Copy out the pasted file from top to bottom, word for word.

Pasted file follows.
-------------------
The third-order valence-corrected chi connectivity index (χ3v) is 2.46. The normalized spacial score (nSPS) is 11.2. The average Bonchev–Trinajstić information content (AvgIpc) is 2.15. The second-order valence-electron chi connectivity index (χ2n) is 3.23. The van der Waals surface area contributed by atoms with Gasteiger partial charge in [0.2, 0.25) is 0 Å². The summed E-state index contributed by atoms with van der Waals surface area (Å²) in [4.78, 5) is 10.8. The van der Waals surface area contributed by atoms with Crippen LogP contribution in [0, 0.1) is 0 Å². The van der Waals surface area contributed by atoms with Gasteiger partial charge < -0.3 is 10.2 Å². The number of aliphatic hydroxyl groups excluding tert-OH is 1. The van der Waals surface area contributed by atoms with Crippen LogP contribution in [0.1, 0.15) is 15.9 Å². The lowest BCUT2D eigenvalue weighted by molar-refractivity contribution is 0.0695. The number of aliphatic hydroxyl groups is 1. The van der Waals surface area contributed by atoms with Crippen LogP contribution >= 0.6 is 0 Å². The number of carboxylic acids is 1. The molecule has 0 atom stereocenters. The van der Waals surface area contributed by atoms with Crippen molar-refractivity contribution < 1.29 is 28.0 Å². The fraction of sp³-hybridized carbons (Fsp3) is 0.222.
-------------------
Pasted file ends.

The third-order valence-corrected chi connectivity index (χ3v) is 2.46. The normalized spacial score (nSPS) is 11.2. The average Bonchev–Trinajstić information content (AvgIpc) is 2.15. The second-order valence-electron chi connectivity index (χ2n) is 3.23. The van der Waals surface area contributed by atoms with Gasteiger partial charge in [0.2, 0.25) is 0 Å². The summed E-state index contributed by atoms with van der Waals surface area (Å²) in [4.78, 5) is 10.8. The van der Waals surface area contributed by atoms with Crippen LogP contribution in [0, 0.1) is 0 Å². The van der Waals surface area contributed by atoms with Gasteiger partial charge < -0.3 is 10.2 Å². The number of aliphatic hydroxyl groups excluding tert-OH is 1. The van der Waals surface area contributed by atoms with Crippen LogP contribution in [0.1, 0.15) is 15.9 Å². The lowest BCUT2D eigenvalue weighted by molar-refractivity contribution is 0.0695. The number of aliphatic hydroxyl groups is 1. The van der Waals surface area contributed by atoms with Crippen LogP contribution >= 0.6 is 0 Å². The number of carboxylic acids is 1. The molecule has 0 atom stereocenters. The van der Waals surface area contributed by atoms with Crippen molar-refractivity contribution < 1.29 is 28.0 Å². The fraction of sp³-hybridized carbons (Fsp3) is 0.222.